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Through a glass, brightly

Across the water from the Venice Biennale a small exhibition of Carlo Scarpa’s glass work offers more coherant viewing

It is hard to beat Venice in the late autumn with the shadowy silhouettes of Palladio’s churches floating in the mist like ghostly ships. The last day of the Biennale was relatively quiet so you could get around quickly. The theme of ‘common ground’ did not inspire much architectural invention but amid the usual mediocrity some things stood out, starting with Alvaro Siza’s zigzag walls around some trees at the far end of the Arsenale and finishing with Toshiko Mori’s beautifully understated installation comparing her own architectural details with those of major architects’ works she has accompanied with pavilions, not least the Martin House in Buffalo, NY, by Frank Lloyd Wright, for which she designed the transparent visitors’ centre.

The Italian Pavilion was one of the few to actually make an exhibition into a coherent space, while a quiet show of black and white photographs by Hélène Binet of Hawksmoor’s London churches (curated by Mohsen Mostafavi) introduced a welcome historical perspective. Sverre Fehn’s Nordic Pavilion, now half a century old, with its slender concrete beams floating in light over a void, never lets you down, and is a silent reproach to the trends which come and go. Maybe the next Biennale should just be devoted to timeless and beautiful buildings for a change?

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More substantial and durable than the sprawling show of the Biennale is a compact and exquisite exhibition just across the water in the newly inaugurated Stanze del Vetro or ‘Rooms for Glass’ of the Fondazione Giorgio Cini, just behind the Church of San Giorgio Maggiore. This is devoted to glassware designed by Carlo Scarpa between 1932 and 1947 when he was director of the Venini glassworks in Murano. There are around 300 pieces in all: some one-off creations, others prototypes for more extensive production. They are grouped around 30 different types and techniques so that you can appreciate the difference between lustrous red curved surfaces and aqueous green volumes which are slightly ‘corroded’ in the process of fabrication in a manner suggesting ancient Roman glass that has been under the sea for centuries.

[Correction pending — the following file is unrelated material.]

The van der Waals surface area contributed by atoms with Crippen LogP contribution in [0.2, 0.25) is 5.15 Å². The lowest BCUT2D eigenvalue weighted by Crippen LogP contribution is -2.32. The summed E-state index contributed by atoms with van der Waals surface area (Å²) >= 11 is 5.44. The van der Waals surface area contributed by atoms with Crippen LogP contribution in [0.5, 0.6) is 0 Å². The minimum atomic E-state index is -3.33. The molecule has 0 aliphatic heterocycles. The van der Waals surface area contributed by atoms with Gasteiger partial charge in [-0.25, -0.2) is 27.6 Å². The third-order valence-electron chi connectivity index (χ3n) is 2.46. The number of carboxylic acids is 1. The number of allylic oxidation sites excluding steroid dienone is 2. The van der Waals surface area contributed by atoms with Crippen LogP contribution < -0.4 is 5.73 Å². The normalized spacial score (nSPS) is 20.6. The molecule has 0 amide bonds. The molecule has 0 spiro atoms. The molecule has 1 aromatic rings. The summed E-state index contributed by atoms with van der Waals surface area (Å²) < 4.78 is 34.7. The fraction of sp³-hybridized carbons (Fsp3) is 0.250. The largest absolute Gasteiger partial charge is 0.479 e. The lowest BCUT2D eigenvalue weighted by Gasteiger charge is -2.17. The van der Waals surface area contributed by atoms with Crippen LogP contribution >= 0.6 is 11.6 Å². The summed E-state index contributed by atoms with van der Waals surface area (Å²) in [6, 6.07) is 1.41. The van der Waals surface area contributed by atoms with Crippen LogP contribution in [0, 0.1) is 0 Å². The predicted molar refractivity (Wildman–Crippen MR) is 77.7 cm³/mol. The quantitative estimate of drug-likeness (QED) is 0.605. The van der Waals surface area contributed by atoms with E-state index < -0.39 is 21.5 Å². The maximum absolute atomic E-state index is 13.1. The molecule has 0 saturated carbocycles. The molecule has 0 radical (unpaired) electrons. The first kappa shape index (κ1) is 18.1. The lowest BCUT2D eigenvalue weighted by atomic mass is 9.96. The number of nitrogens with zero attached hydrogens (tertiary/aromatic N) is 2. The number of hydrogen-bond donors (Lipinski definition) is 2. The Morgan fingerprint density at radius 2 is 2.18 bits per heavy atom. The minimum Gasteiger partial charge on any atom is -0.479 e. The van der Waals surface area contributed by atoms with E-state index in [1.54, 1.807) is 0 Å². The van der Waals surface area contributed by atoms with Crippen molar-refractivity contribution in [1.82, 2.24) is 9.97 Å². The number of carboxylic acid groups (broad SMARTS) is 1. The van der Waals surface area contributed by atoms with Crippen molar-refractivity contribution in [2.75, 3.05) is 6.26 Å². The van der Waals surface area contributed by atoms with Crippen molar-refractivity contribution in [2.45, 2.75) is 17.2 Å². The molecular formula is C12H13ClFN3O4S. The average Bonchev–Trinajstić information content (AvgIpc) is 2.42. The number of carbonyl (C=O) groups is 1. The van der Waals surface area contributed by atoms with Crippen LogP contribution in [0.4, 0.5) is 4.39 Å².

Scarpa had an eye for ornament and precious materials, but was also inspired by nature, and certain of the pieces even resemble exotic marine creatures such as jellyfish speckled with dots. This was an artist with a liquid imagination who could capture light in transparent lenses or in mirrors resembling fragments of mosaic. Some of the pieces are like microcosms distilling Venetian memories.

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Beyond matters of decoration and technique, are questions of form, and here Scarpa reveals his mastery of volume, silhouette, profile, line and detail. The glass objects themselves are accompanied in some cases by the artist’s sketches which capture the essential spirit of each design usually by evoking the profile. Some of them are jewel-like and opulent, others are classic and restrained in geometry. For his epitaph, Scarpa chose to describe himself as ‘a man of Byzantium who came to Venice by way of Greece’.

This exhibition of plates, vases, bottles, flasks and pitchers in different colours and forms, suggests that Scarpa was also inspired by the ceramics and pottery of ancient China and Japan. Beyond individual works he aspired to pure types. Working with a style of his own, he sought out timeless shapes. Glass stands between the mineral and liquid worlds and is fused in fire. There is something alchemical about this process which in the Veneto is rooted in traditions lost in the mists of time. As in his architecture, so in his design of objects, Scarpa attempted to tap the underlying streams of the past but in forms of haunting modern abstraction.

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Carlo Scarpa Venini 1932-1947

Venue: Le Stanze del Vetro, Fondazione Giorgio Cini, Venice
Dates: until 6 January

 

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